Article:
Trump has denied Ms Daniels’ account, and his lawyer, during hours of questioning in the trial, accused her of making it up.

When Trump reimbursed Mr Cohen, the payments were logged as being for legal services, which prosecutors say was designed to conceal the true purpose of the transaction with Ms Daniels.

Former US president Donald Trump at Manhattan Criminal Court before closing arguments in his criminal hush money trial in New York
Former US president Donald Trump at Manhattan Criminal Court (Spencer Platt/Pool Photo via AP)

Trump’s lawyers contended throughout the trial that they were legitimate payments for actual legal services.

Mr Blanche, delivering a PowerPoint presentation to jurors, pointed to emails and evidence showing that Mr Cohen did indeed work on some legal matters for Trump that year.

While Mr Cohen characterised that work as “very minimal”, Mr Blanche argued otherwise.

The lawyer’s voice became even more impassioned as he revisited one of the more memorable moments of the trial: when Mr Blanche sought to unravel Mr Cohen’s claim that he had spoken to Trump by phone about the Daniels arrangement on October 24 2016.

Mr Cohen said he had contacted Trump’s bodyguard as a way of getting hold of Trump, but Mr Blanche asserted that at the time Mr Cohen was actually dealing with a spate of harassing phone calls and was preoccupied by that problem.

“It was a lie,” Mr Blanche said.

“That was a lie, and he got caught red-handed.”

Mr Blanche also sought to distance Trump from the mechanics of the reimbursements, saying cheques to Mr Cohen were signed as Trump was preoccupied with the presidency in 2017.

Former president Donald Trump appears at Manhattan Criminal Court before closing arguments in his criminal hush money trial in New York
Former US president Donald Trump at Manhattan Criminal Court before closing arguments in his criminal hush money trial (Spencer Platt/Pool Photo via AP)

He pointed to the evidence of a former Trump Organisation controller, who told jurors that he never talked to Trump about how to characterise the payments sent to an accounts payable staffer.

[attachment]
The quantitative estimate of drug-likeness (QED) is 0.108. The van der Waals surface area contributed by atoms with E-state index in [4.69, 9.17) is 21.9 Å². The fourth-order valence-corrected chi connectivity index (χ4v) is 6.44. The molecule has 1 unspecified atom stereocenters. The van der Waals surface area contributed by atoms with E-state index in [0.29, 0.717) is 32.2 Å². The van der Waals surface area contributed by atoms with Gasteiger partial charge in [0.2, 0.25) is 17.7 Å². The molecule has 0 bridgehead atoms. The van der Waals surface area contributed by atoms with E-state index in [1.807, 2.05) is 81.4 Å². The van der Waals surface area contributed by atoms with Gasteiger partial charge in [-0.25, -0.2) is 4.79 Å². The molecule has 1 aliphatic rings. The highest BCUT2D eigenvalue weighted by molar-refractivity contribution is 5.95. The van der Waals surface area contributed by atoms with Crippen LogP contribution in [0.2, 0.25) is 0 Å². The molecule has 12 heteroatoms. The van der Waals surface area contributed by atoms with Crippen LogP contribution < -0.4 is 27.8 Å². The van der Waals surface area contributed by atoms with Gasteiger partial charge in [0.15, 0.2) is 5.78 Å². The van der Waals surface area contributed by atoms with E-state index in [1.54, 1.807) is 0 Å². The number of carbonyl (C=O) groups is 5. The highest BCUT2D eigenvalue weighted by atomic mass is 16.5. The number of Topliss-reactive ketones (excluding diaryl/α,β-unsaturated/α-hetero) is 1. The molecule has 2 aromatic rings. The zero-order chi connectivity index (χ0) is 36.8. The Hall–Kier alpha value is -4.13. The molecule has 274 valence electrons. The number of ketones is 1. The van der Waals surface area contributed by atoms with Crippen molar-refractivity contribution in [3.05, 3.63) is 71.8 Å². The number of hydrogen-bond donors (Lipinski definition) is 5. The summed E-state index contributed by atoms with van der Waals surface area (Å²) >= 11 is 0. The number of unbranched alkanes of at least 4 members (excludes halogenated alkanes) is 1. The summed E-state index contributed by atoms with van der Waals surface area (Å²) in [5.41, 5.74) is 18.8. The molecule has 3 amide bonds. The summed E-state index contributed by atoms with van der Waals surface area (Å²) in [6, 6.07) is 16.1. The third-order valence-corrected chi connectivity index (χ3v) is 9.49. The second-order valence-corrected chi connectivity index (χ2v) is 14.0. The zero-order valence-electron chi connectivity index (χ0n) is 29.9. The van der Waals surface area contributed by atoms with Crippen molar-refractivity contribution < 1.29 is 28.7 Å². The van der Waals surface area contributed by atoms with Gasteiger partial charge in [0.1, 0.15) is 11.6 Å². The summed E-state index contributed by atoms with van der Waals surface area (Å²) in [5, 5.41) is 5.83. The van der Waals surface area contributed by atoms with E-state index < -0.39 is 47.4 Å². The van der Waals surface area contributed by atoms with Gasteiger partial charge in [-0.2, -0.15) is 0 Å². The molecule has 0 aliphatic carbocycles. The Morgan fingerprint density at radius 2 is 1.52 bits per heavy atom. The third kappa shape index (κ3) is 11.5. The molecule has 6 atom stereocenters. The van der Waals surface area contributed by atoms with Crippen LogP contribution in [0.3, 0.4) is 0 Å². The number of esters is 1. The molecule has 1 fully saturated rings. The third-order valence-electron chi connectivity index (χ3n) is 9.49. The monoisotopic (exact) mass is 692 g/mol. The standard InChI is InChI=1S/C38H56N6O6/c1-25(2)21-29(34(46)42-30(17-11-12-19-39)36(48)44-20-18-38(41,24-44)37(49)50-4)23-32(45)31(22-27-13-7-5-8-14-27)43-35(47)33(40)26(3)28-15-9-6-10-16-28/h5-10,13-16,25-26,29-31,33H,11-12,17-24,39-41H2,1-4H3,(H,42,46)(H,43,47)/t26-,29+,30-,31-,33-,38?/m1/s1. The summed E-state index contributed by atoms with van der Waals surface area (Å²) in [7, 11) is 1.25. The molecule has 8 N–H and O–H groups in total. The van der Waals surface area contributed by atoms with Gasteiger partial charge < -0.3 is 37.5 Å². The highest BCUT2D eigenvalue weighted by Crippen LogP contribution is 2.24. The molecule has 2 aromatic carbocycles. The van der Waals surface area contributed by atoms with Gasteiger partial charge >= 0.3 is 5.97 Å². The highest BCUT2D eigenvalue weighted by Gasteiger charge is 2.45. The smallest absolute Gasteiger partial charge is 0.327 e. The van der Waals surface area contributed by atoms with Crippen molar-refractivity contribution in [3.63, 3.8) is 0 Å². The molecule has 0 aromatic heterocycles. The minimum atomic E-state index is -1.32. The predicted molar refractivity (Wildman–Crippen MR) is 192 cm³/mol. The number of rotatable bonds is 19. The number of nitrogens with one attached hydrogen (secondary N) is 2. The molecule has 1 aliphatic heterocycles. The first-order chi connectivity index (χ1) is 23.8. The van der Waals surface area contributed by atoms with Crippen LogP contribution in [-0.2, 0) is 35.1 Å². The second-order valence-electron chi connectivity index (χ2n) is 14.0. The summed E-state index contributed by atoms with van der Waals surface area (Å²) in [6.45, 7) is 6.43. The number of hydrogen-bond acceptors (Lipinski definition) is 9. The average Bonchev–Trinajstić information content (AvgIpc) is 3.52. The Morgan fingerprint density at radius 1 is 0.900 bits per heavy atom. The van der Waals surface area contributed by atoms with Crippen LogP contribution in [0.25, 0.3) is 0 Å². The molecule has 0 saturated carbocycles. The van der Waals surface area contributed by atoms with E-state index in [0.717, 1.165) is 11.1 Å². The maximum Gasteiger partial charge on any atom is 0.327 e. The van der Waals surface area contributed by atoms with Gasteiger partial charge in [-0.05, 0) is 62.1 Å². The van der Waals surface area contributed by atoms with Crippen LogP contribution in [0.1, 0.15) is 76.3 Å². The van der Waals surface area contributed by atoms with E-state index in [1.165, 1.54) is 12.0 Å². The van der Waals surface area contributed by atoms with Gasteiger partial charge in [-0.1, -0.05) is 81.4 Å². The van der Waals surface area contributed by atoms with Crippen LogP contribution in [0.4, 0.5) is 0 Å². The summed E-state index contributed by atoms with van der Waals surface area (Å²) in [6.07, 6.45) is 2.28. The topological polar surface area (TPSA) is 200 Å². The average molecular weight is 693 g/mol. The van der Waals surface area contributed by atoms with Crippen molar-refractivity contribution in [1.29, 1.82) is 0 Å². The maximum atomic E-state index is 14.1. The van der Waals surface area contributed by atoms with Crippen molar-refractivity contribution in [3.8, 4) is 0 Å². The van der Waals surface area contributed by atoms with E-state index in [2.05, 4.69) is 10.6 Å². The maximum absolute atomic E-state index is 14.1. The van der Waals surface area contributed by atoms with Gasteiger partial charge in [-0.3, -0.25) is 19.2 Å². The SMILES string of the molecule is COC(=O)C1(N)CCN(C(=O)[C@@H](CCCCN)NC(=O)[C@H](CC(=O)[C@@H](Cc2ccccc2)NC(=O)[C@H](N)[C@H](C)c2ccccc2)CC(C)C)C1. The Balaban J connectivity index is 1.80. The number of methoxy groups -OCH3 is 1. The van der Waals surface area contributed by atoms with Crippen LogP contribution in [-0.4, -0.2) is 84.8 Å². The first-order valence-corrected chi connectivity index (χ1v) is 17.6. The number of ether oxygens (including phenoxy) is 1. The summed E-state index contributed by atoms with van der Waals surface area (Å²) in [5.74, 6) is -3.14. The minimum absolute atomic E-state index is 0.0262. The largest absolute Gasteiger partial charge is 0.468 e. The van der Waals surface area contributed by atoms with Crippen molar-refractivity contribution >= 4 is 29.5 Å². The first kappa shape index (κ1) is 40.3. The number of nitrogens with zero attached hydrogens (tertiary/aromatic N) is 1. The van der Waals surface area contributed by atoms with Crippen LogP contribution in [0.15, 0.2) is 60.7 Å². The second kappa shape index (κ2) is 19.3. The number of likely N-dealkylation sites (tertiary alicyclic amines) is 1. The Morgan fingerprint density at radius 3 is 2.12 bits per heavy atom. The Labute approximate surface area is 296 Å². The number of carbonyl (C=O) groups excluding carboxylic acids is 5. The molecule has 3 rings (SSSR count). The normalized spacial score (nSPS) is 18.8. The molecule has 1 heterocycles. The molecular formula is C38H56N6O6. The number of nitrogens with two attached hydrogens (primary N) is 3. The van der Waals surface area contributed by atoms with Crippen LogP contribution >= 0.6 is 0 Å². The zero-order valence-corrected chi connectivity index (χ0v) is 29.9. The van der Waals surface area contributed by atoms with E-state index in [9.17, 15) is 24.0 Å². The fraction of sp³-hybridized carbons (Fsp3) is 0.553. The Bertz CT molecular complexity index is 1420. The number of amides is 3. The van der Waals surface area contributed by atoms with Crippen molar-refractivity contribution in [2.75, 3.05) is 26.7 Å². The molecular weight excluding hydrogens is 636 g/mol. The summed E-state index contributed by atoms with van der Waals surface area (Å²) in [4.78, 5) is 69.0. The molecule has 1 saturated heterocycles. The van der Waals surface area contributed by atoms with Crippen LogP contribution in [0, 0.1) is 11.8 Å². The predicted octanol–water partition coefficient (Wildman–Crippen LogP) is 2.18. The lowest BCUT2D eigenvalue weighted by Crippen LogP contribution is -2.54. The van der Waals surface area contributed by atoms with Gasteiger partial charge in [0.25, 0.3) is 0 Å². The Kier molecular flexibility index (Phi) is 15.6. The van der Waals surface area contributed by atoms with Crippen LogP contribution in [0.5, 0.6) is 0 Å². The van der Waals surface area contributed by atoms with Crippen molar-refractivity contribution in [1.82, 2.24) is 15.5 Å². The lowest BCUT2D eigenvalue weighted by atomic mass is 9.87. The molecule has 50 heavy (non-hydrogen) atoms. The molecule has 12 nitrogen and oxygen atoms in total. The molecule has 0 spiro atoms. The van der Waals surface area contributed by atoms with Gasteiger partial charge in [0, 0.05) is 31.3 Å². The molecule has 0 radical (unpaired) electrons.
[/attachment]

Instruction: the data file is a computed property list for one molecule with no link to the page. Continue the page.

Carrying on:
Mr Blanche also noted that another Trump aide said Trump would sign cheques while meeting with people or while on the phone, not knowing what they were.

The nearly two dozen witnesses included Ms Daniels, who described in sometimes vivid detail the encounter she says she had with Trump; David Pecker, the former publisher of the National Enquirer, who said that he used his media enterprise to protect Trump by squelching stories that could harm his campaign; and Mr Cohen, who said that Trump was intimately involved in the hush money discussions.

“Just pay it,” the now-disbarred lawyer quoted Trump as saying.

Prosecutors are expected to remind jurors of the bank statements, emails and other documentary evidence they have viewed, as well as an audio recording in which Mr Cohen and Trump can be heard discussing paying 150,000 dollars (£117,000) to former Playboy model Karen McDougal to keep her from going public with a claim that she had had a year-long affair with Trump.

Trump has denied a relationship with Ms McDougal too.

Defence lawyers called two witnesses – neither of them Trump.

They focused much of their energy on discrediting Mr Cohen, pressing him on his own criminal history, his past lies and his recollection of key details.

Donald Trump speaks to members of the media upon arriving at Manhattan Criminal Court in New York
Donald Trump speaks to members of the media upon arriving at Manhattan Criminal Court in New York (Julia Nikhinson, Pool/AP)

On cross-examination, for instance, Mr Cohen admitted stealing tens of thousands of dollars from Trump’s company by asking to be reimbursed for money he had not spent.

Mr Cohen acknowledged once telling a prosecutor he felt that Ms Daniels and her lawyer were extorting Trump.

The New York prosecution is one of four criminal cases pending against Trump as he seeks to reclaim the White House from Democrat Joe Biden.

It is unclear if any of the others will reach trial before November’s election.

By Press Association